People aren’t accessing websites on standard desktops or laptops only anymore.
There are many different devices, tablets and phones on the market in varying sizes and configurations—with new ones constantly coming out.
In fact, Americans now own four digital devices on average.
And people are using them to access the Internet, and demand sites to perform well. So, web designers are challenged to make sure that users accessing their sites are able to easily navigate them no matter what device they are using.
Developers are using two methods to meet the challenge: adaptive web design (AWD) and responsive web design (RWD). Both methods address the issue for rendering websites on mobile devices. But that begs the question.
Adaptive vs. responsive web design: what’s the difference?
What Is Adaptive Web Design?
Adaptive Web Design provides several layouts for different screen sizes. The type of layout depends on the type of screen size. Developers create layouts in advance specifically for mobile devices, tablets, and desktop and laptop computers. The respective layouts react when someone visits the website. The site recognizes which device is being used, and launches the pre-set layout for that device.
What Is Responsive Web Design?
Responsive Web Design creates optimal viewing of a website. The type of device the user is seeing it on doesn’t matter. The approach has been described as one that provides easy reading and navigation without resizing and scrolling challenges. A design method that utilizes fluid grids is used which allows the site to render regardless of the screen size. The same layout automatically responds to whichever size it encounters.
How Do They Compare?
Responsive Is More Difficult To Create—But Loads Faster
RWD requires a lot of development attention because the site needs to function well with any possible screen size. Making a few different layouts is much easier than making one layout that responds to various screen sizes. Websites created with AWD need to load all the possible layouts, which can create lag time for the user. RWD websites only need to load the one layout that works for every possible device, making time to load quicker than AWD. Also, Responsive sites have the flexibility to keep working on their own to adjust to different screen sizes.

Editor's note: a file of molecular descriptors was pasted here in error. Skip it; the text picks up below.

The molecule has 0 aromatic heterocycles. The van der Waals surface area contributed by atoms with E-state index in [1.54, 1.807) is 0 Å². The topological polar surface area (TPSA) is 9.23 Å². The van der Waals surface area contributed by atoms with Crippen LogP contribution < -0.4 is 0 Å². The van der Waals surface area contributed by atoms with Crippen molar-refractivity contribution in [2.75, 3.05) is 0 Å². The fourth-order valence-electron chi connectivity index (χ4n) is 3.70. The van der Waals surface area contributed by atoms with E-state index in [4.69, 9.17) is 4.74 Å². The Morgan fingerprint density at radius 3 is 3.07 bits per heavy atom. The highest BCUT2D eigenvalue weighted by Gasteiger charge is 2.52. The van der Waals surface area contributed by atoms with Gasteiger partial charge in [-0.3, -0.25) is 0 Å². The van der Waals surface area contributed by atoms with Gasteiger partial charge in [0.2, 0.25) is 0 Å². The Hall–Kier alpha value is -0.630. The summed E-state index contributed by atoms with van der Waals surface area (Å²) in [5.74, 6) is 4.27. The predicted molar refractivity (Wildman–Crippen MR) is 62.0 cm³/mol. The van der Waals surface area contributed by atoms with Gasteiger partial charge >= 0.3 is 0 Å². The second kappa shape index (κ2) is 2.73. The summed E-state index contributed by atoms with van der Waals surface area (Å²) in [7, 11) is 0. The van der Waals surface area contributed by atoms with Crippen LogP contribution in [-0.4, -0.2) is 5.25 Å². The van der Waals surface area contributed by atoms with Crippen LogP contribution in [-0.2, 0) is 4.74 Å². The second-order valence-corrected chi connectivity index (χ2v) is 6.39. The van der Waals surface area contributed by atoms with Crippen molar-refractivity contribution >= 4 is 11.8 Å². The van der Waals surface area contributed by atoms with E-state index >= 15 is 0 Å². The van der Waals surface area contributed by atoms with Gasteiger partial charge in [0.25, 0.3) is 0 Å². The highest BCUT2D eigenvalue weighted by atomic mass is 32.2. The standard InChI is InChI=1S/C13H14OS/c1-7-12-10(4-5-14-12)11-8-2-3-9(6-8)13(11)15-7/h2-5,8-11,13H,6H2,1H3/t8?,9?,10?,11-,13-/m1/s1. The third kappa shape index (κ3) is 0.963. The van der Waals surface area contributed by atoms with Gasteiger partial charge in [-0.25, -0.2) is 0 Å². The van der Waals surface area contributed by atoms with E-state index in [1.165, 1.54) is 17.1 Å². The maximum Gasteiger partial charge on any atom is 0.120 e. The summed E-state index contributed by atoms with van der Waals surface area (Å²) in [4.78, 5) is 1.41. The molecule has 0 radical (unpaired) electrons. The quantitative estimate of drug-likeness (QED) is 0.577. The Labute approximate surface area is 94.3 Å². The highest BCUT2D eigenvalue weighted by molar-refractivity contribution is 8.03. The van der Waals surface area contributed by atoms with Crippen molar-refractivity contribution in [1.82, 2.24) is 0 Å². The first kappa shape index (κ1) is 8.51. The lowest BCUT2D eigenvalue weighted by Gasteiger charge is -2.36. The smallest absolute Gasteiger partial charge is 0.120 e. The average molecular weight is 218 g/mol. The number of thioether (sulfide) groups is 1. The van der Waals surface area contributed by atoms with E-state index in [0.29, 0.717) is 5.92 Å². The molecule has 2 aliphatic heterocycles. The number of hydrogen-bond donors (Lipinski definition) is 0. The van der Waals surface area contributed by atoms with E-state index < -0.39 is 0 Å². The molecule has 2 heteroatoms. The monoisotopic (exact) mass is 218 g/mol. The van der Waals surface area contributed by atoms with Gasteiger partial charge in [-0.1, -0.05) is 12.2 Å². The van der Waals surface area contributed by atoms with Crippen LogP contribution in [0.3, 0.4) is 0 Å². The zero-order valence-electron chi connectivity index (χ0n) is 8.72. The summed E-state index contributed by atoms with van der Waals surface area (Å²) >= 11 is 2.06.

Adaptive Requires More Maintenance
The AWD method, while advantageous in that it’s easier to create, has the downside that the website may not always display in the best way for all screen sizes. Adaptive layouts only work on as many screens as its layouts are capable. With new devices with new screen sizes entering the market regularly, it’s possible that none of the AWD layouts you created will work with newer screens. This will cause more work for you because you’ll have to go back and make changes to your existing layouts or even create new ones. Some maintenance is required with this type of web design.
So…Which Should You Choose?
The answer really comes down to what you believe will work best for you and your website.
Generally, RWD is the safer option because of its flexibility to adjust to all screen sizes no matter what. You have the peace of mind knowing it will function well even when new screen sizes are introduced. With quicker loading times, it’s usually worth the extra time it may take for you to set the site up with this method.
On the other hand, some sites may just be better suited for AWD. If you’re a smaller company just starting out, your resources may be spread thin and you need to take the simpler approach. AWD sites are easier to make, and slower load times and lower flexibility may not be an issue for you with a smaller audience when starting out.
Think through your needs. AWD is a solid option if you’re pressed for resources and need an easier route to design your site. RWD is a worthwhile investment for flexibility and ensuring your site works well on all devices.
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